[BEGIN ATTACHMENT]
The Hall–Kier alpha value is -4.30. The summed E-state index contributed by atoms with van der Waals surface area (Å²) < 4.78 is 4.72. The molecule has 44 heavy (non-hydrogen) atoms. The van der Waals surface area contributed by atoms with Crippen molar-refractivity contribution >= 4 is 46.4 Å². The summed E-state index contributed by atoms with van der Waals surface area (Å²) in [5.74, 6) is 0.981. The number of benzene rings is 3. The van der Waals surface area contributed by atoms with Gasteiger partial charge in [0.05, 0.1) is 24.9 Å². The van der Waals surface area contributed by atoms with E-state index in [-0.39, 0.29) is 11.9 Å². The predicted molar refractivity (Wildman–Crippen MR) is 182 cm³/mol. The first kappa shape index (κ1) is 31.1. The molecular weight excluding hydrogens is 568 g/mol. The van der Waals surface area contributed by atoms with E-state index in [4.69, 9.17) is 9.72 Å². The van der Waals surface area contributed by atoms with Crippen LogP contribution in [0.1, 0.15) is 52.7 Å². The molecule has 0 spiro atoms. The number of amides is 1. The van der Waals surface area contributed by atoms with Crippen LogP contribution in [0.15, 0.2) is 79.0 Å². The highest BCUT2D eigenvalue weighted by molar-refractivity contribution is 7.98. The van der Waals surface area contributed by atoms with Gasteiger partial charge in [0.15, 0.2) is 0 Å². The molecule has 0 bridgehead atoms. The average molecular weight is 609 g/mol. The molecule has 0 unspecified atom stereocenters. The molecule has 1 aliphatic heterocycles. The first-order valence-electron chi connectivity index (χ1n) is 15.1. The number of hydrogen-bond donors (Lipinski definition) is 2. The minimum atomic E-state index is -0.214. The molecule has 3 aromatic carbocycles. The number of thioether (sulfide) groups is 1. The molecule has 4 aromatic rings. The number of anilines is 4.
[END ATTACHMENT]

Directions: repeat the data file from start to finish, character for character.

The Hall–Kier alpha value is -4.30. The summed E-state index contributed by atoms with van der Waals surface area (Å²) < 4.78 is 4.72. The molecule has 44 heavy (non-hydrogen) atoms. The van der Waals surface area contributed by atoms with Crippen molar-refractivity contribution >= 4 is 46.4 Å². The summed E-state index contributed by atoms with van der Waals surface area (Å²) in [5.74, 6) is 0.981. The number of benzene rings is 3. The van der Waals surface area contributed by atoms with Gasteiger partial charge in [0.05, 0.1) is 24.9 Å². The van der Waals surface area contributed by atoms with E-state index in [-0.39, 0.29) is 11.9 Å². The predicted molar refractivity (Wildman–Crippen MR) is 182 cm³/mol. The first kappa shape index (κ1) is 31.1. The molecular weight excluding hydrogens is 568 g/mol. The van der Waals surface area contributed by atoms with E-state index in [4.69, 9.17) is 9.72 Å². The van der Waals surface area contributed by atoms with Crippen LogP contribution in [0.1, 0.15) is 52.7 Å². The molecule has 0 spiro atoms. The number of amides is 1. The van der Waals surface area contributed by atoms with Crippen LogP contribution in [0.15, 0.2) is 79.0 Å². The highest BCUT2D eigenvalue weighted by molar-refractivity contribution is 7.98. The van der Waals surface area contributed by atoms with Gasteiger partial charge in [0.15, 0.2) is 0 Å². The molecule has 0 bridgehead atoms. The average molecular weight is 609 g/mol. The molecule has 0 unspecified atom stereocenters. The molecule has 1 aliphatic heterocycles. The first-order valence-electron chi connectivity index (χ1n) is 15.1. The number of hydrogen-bond donors (Lipinski definition) is 2. The minimum atomic E-state index is -0.214. The molecule has 3 aromatic carbocycles. The number of thioether (sulfide) groups is 1. The molecule has 4 aromatic rings. The number of anilines is 4.